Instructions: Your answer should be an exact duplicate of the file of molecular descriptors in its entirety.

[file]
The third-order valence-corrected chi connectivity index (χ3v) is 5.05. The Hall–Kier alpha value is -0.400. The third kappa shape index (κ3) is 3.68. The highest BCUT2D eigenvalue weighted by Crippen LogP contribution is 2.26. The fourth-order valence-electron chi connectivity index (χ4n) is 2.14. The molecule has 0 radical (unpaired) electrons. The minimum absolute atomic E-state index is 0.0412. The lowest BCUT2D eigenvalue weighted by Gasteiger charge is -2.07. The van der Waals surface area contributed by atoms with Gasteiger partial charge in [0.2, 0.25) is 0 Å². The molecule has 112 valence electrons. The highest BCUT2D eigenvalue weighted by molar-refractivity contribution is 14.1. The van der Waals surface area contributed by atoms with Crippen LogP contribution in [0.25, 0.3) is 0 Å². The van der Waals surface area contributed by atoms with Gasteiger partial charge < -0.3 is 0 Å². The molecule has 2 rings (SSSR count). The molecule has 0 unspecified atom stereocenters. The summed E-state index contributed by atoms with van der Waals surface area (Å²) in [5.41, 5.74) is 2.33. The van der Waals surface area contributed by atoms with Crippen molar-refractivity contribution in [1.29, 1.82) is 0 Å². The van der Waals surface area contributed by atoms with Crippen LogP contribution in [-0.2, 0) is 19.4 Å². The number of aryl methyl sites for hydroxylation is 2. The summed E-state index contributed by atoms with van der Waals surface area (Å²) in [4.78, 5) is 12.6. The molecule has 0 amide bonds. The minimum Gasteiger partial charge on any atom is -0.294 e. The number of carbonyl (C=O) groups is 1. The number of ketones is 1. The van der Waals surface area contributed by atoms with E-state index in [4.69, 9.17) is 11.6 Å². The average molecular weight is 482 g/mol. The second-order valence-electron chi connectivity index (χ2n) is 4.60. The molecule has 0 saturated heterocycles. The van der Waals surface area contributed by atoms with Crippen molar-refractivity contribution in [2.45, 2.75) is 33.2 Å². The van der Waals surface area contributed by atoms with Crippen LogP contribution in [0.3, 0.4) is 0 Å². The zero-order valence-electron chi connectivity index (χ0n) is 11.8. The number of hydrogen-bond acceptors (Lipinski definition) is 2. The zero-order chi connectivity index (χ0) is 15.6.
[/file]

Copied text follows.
The third-order valence-corrected chi connectivity index (χ3v) is 5.05. The Hall–Kier alpha value is -0.400. The third kappa shape index (κ3) is 3.68. The highest BCUT2D eigenvalue weighted by Crippen LogP contribution is 2.26. The fourth-order valence-electron chi connectivity index (χ4n) is 2.14. The molecule has 0 radical (unpaired) electrons. The minimum absolute atomic E-state index is 0.0412. The lowest BCUT2D eigenvalue weighted by Gasteiger charge is -2.07. The van der Waals surface area contributed by atoms with Gasteiger partial charge in [0.2, 0.25) is 0 Å². The molecule has 112 valence electrons. The highest BCUT2D eigenvalue weighted by molar-refractivity contribution is 14.1. The van der Waals surface area contributed by atoms with Crippen LogP contribution in [0.25, 0.3) is 0 Å². The van der Waals surface area contributed by atoms with Gasteiger partial charge < -0.3 is 0 Å². The molecule has 2 rings (SSSR count). The molecule has 0 unspecified atom stereocenters. The summed E-state index contributed by atoms with van der Waals surface area (Å²) in [5.41, 5.74) is 2.33. The van der Waals surface area contributed by atoms with Crippen molar-refractivity contribution in [1.29, 1.82) is 0 Å². The van der Waals surface area contributed by atoms with Crippen LogP contribution in [-0.2, 0) is 19.4 Å². The number of aryl methyl sites for hydroxylation is 2. The summed E-state index contributed by atoms with van der Waals surface area (Å²) in [4.78, 5) is 12.6. The molecule has 0 amide bonds. The minimum Gasteiger partial charge on any atom is -0.294 e. The number of carbonyl (C=O) groups is 1. The number of ketones is 1. The van der Waals surface area contributed by atoms with E-state index in [4.69, 9.17) is 11.6 Å². The average molecular weight is 482 g/mol. The second-order valence-electron chi connectivity index (χ2n) is 4.60. The molecule has 0 saturated heterocycles. The van der Waals surface area contributed by atoms with Crippen molar-refractivity contribution in [2.45, 2.75) is 33.2 Å². The van der Waals surface area contributed by atoms with Crippen LogP contribution in [0.3, 0.4) is 0 Å². The zero-order valence-electron chi connectivity index (χ0n) is 11.8. The number of hydrogen-bond acceptors (Lipinski definition) is 2. The zero-order chi connectivity index (χ0) is 15.6.